While Tito Mboweni must be commended for the initiative of producing a new economic blueprint, the reality of the economic challenges facing the country cannot be ignored, writes Thami Ntenteni.
“Each generation must, out of relative obscurity, discover its mission, fulfil it or betray it.” – The Wretched of the Earth, Frantz Fanon
The post 1994 generation inherited an
economic system of which the superstructure was based on the ideological
foundation of exclusivity and white supremacy. The racial factor and the
historical experience of the black majority are unavoidable when proposing
solutions to correct this “historical injustice”.
It is therefore not idealistic to
suggest that the historic mission of the post 1994 generation is the building of
an egalitarian society and the eradication of poverty using an economic base of
which the solid foundation is inclusivity. It is indeed the tragedy of
post-apartheid South Africa that some elements, emerging from within the ranks
of the formerly oppressed and exploited, saw access to the state as an
opportunity to raid and loot its coffers for their own personal enrichment.
By their actions these elements chose
the path of betrayal as opposed to using state power as a lever to correct the
historical injustices of the past. Needless to say – this has had a devastating
effect on the economy but above all has exacerbated and intensified the misery
and suffering of the poor.
The ANC’s discussion paper entitled, “Economic
transformation, inclusive growth, and competitiveness: Towards an Economic
Strategy for South Africa” prepared under the leadership of Finance
Minister Tito Mboweni must be welcomed as part of the monumental effort to
rediscover and fulfil the historical mission of the post 1994 generation.
problems not being resolved
In a presentation made to the ANC NEC
in September, Minister Mboweni identified the following challenges:
outlook has worsened significantly since the February budget review and GDP
growth contracted by 3,2% in the first quarter of 2019.
We would have to
achieve growth of 4,8% in the remaining three quarters to reach the 1,5% annual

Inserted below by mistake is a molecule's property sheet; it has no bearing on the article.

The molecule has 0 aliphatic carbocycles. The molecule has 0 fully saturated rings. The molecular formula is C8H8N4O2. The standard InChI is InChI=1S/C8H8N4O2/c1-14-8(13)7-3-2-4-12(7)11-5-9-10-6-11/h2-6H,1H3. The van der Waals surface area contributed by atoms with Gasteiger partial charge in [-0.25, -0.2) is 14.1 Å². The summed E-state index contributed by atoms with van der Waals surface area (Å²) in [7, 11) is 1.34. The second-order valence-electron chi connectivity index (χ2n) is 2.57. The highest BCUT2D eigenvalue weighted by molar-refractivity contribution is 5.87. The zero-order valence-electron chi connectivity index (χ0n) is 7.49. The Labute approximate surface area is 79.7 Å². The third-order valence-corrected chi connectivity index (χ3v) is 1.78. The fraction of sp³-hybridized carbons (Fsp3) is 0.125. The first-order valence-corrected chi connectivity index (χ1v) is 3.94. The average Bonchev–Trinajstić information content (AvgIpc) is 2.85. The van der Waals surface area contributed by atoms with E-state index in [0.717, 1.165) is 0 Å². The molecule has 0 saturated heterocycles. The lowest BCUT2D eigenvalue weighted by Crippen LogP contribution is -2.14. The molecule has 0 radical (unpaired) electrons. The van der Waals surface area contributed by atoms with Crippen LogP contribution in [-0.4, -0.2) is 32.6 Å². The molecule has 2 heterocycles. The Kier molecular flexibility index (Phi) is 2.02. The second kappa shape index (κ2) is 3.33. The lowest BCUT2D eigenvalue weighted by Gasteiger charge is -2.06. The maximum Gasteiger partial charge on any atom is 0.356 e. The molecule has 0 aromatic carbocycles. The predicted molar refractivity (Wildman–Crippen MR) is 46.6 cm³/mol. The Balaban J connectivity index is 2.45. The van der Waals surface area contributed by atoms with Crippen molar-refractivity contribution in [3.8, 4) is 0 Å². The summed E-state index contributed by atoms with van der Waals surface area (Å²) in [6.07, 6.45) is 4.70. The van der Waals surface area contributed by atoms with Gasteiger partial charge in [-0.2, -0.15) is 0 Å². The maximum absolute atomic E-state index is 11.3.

growth rate forecast at the time of the budget.
problems are not being resolved due to unemployment that’s too high, inequality
and poverty being on the increase, a low savings rate and falling export
Mboweni then makes the important point
that “there are no quick fixes to growth” and that “confidence
only translates into growth if followed by concrete actions”.
While Mboweni must be commended for
the initiative of producing the paper, the reality of the economic challenges
facing the country cannot be ignored. It is not the intention of this article
to critique or present a holistic analysis of the discussion document as this will
be done over time and informed by the “concrete actions” taken.
Instead, the article will focus on the structural and systemic challenges of
the state of our economy which Mboweni also identifies.
Let us therefore start with the low
rate of savings, high unemployment, inequality and poverty as well as the
unequal distribution of wealth in this country. Besides the fact that all these
are a residue of the apartheid years of policies which prevented the majority
from participating in the mainstream economy, they are also a product of the
failures of the democratic government, not least amongst them being corruption
and various acts of malfeasance that are being ventilated in the various
commissions including the Zondo commission. There is also a symbiotic
relationship between the low levels of savings, unemployment, inequality and
household debt that afflict South African household.
According to Stats SA “South
Africa’s unemployment rate increased to 27.6% in the first quarter of 2019